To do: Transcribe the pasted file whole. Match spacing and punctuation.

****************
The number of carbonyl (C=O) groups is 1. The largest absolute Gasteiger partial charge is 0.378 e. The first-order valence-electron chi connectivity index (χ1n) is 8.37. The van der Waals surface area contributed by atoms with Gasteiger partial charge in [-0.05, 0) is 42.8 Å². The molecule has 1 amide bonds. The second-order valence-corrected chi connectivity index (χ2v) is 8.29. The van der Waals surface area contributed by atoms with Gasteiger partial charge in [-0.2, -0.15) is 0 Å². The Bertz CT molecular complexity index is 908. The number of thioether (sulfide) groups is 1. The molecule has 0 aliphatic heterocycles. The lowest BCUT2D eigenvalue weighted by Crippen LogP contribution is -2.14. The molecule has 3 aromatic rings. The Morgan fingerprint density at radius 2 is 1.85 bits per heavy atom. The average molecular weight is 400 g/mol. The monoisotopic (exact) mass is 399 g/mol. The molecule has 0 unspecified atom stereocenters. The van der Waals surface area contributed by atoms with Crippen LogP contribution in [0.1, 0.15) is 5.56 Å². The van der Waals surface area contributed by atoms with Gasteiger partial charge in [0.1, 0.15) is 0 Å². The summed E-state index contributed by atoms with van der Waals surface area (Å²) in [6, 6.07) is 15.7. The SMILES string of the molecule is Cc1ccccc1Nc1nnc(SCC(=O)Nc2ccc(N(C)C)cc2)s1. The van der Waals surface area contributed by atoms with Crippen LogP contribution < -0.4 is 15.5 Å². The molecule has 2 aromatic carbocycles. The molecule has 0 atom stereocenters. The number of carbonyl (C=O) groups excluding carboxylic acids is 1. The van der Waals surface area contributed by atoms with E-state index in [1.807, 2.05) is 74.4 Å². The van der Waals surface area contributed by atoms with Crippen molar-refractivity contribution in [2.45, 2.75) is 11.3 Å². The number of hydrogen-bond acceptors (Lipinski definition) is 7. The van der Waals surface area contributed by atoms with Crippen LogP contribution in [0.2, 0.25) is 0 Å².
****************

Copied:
The number of carbonyl (C=O) groups is 1. The largest absolute Gasteiger partial charge is 0.378 e. The first-order valence-electron chi connectivity index (χ1n) is 8.37. The van der Waals surface area contributed by atoms with Gasteiger partial charge in [-0.05, 0) is 42.8 Å². The molecule has 1 amide bonds. The second-order valence-corrected chi connectivity index (χ2v) is 8.29. The van der Waals surface area contributed by atoms with Gasteiger partial charge in [-0.2, -0.15) is 0 Å². The Bertz CT molecular complexity index is 908. The number of thioether (sulfide) groups is 1. The molecule has 0 aliphatic heterocycles. The lowest BCUT2D eigenvalue weighted by Crippen LogP contribution is -2.14. The molecule has 3 aromatic rings. The Morgan fingerprint density at radius 2 is 1.85 bits per heavy atom. The average molecular weight is 400 g/mol. The monoisotopic (exact) mass is 399 g/mol. The molecule has 0 unspecified atom stereocenters. The van der Waals surface area contributed by atoms with Crippen LogP contribution in [0.1, 0.15) is 5.56 Å². The van der Waals surface area contributed by atoms with Gasteiger partial charge in [0.1, 0.15) is 0 Å². The summed E-state index contributed by atoms with van der Waals surface area (Å²) in [6, 6.07) is 15.7. The SMILES string of the molecule is Cc1ccccc1Nc1nnc(SCC(=O)Nc2ccc(N(C)C)cc2)s1. The van der Waals surface area contributed by atoms with Crippen LogP contribution < -0.4 is 15.5 Å². The molecule has 2 aromatic carbocycles. The molecule has 0 atom stereocenters. The number of carbonyl (C=O) groups excluding carboxylic acids is 1. The van der Waals surface area contributed by atoms with E-state index in [1.807, 2.05) is 74.4 Å². The van der Waals surface area contributed by atoms with Crippen molar-refractivity contribution in [2.45, 2.75) is 11.3 Å². The number of hydrogen-bond acceptors (Lipinski definition) is 7. The van der Waals surface area contributed by atoms with Crippen LogP contribution in [0.2, 0.25) is 0 Å².